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# Germanium and silicon junction diodes are connected in parallel. These are connected in series with a resistance $\mathrm{R}$, a milliammeter $(\mathrm{mA})$ and a key $(\mathrm{K})$ as shown in Fig. When key $(\mathbf{K})$ is closed a current begins to flow in the milliammeter. The potential drop across the germanium diode is then(A) 0.3 V(B) 0.7 V(C) 1.1 V(D) 12 V

Last updated date: 12th Aug 2024
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Hint: We know that diode (PN junction) in an electrical circuit allows current to flow more easily in one direction than another. Forward biasing means putting a voltage across a diode that allows current to flow easily, while reverse biasing means putting a voltage across a diode in the opposite direction. The Forward bias decreases the resistance of the diode whereas the reversed bias increases the resistance of the diode. In forward biasing the current is easily flowing through the circuit whereas reverse bias does not allow the current to flow through it.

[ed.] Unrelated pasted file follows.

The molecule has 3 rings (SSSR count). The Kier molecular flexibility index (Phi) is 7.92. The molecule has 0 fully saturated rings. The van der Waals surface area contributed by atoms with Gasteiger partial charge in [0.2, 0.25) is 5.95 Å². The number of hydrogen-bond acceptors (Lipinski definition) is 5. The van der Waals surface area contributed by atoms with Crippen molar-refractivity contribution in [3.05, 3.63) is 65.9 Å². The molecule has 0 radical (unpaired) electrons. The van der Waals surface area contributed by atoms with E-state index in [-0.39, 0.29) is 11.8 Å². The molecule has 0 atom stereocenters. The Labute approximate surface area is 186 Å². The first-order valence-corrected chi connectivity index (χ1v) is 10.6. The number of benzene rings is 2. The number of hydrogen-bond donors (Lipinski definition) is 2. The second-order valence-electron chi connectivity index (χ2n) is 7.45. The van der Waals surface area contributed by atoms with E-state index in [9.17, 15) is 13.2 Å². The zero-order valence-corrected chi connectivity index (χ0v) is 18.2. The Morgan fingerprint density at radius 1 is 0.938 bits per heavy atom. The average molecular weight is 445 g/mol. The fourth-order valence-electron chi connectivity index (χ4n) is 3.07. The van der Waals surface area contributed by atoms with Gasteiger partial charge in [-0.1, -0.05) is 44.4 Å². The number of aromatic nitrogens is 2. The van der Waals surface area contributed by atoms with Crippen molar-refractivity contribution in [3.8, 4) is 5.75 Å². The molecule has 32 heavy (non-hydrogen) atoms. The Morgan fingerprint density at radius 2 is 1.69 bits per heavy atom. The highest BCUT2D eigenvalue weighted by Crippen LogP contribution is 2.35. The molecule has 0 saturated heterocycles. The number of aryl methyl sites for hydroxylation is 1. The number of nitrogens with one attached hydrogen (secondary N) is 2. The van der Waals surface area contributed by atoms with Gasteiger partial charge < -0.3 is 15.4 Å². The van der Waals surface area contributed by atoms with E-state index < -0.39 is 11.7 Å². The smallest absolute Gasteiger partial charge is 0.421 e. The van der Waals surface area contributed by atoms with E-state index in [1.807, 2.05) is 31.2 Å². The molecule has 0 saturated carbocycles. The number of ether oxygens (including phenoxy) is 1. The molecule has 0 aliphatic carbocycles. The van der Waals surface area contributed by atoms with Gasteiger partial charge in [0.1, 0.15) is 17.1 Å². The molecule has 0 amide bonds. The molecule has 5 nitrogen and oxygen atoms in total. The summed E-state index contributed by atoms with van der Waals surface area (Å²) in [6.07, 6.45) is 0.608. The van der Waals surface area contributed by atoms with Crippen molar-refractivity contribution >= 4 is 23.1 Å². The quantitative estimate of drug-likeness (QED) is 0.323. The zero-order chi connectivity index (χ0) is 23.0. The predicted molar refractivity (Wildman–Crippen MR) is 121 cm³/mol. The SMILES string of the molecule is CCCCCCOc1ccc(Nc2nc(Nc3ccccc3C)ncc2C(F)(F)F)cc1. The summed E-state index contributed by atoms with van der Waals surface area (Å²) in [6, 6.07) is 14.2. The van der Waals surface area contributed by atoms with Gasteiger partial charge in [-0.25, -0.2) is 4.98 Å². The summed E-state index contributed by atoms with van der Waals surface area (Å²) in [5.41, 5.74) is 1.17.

The germanium diode is reverse biased and the silicon diode is forward biased. Therefore, there will be no current in the branch of germanium diode. The potential barrier of silicon diode is $0.7 \mathrm{V}$. Therefore, for conduction minimum potential difference across silicon is $0.7 \mathrm{V}$.
Maximum potential difference across resistance, $\mathrm{R}=12-0.7=$$11.3 \mathrm{V}$